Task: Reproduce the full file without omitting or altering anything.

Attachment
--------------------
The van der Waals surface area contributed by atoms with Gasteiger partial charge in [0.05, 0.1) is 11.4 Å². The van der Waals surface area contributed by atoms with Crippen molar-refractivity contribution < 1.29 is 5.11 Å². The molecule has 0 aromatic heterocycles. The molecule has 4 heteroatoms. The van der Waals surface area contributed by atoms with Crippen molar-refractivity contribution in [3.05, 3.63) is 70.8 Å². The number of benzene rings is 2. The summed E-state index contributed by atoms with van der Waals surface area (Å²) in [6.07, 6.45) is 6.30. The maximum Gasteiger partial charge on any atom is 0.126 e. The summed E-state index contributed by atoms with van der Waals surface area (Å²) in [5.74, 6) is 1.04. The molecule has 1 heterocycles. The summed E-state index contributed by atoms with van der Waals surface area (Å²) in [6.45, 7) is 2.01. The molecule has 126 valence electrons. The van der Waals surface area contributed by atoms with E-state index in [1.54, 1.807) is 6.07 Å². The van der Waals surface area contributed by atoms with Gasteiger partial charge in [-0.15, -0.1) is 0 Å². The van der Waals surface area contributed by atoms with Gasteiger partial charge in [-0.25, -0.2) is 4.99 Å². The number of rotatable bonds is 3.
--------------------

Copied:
The van der Waals surface area contributed by atoms with Gasteiger partial charge in [0.05, 0.1) is 11.4 Å². The van der Waals surface area contributed by atoms with Crippen molar-refractivity contribution < 1.29 is 5.11 Å². The molecule has 0 aromatic heterocycles. The molecule has 4 heteroatoms. The van der Waals surface area contributed by atoms with Crippen molar-refractivity contribution in [3.05, 3.63) is 70.8 Å². The number of benzene rings is 2. The summed E-state index contributed by atoms with van der Waals surface area (Å²) in [6.07, 6.45) is 6.30. The maximum Gasteiger partial charge on any atom is 0.126 e. The summed E-state index contributed by atoms with van der Waals surface area (Å²) in [5.74, 6) is 1.04. The molecule has 1 heterocycles. The summed E-state index contributed by atoms with van der Waals surface area (Å²) in [6.45, 7) is 2.01. The molecule has 126 valence electrons. The van der Waals surface area contributed by atoms with E-state index in [1.54, 1.807) is 6.07 Å². The van der Waals surface area contributed by atoms with Gasteiger partial charge in [-0.15, -0.1) is 0 Å². The van der Waals surface area contributed by atoms with Gasteiger partial charge in [-0.25, -0.2) is 4.99 Å². The number of rotatable bonds is 3.